“And here I must point out to you at some length that, although there never could be a doubt that the Union itself was a most desirable event, yet by the erroneous mode in which it was pushed on and opposed by all parties concerned, such obstacles were thrown in the way of the benefits it was calculated to produce as to interpose a longer interval of years betwixt the date of the treaty and the national advantages arising out of it, than the term spent by the Jews in the wilderness ere they attained the promised land. In both cases the frowardness and passions of men rejected the blessings which Providence held out to them’.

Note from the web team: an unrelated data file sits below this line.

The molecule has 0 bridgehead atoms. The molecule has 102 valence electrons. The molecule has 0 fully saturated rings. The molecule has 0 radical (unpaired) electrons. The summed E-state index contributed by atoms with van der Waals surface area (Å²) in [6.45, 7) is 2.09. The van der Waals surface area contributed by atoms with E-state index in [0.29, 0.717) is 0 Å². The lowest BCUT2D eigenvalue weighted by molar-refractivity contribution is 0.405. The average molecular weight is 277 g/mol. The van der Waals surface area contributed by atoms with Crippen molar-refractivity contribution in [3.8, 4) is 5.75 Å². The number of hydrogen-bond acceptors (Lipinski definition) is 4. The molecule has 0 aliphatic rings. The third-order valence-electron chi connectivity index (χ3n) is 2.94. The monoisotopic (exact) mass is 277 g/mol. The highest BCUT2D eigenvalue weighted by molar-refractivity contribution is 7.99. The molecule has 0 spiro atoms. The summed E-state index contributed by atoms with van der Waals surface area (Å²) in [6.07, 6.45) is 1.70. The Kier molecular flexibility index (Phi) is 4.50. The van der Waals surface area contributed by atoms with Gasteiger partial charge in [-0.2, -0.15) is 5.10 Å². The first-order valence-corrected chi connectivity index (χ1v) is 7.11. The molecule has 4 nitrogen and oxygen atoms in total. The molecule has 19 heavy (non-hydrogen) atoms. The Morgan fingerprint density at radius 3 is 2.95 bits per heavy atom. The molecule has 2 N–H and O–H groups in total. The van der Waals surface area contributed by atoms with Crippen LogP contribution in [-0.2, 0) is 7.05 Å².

I suppose that this passage and in particular the last sentence might suggest a possible answer to the question of what Scott sees as the main agent of historical change – namely Providence; the progression of human affairs (or at least Scottish ones) which he discerns is part of a benevolent plan of a presumably divinely inspired Providential plan. This seems a rather theocentric view for Scott to adopt but perhaps Presbyterianism influenced him more than he knew! In any case it allows him to escape his dilemma – the Act of Union was a Providential good which was corrupted by the misdeeds of men; and most especially the English, whom Scott does not spare in his explanation as to how the proper benefits of the Act were withheld by the dominant power. This leads him to a lengthy disquisition on the dangers of a superior power imposing its will on a weaker one which is of considerable contemporary relevance. I especially enjoyed the following passage which is about the ways in which one Government obtains knowledge of another – I am thinking of the kind of obvious nonsense which is clear that the American and British Governments base their imperialist missions in Iraq and Afghanistan on (‘weapons of mass destruction’)….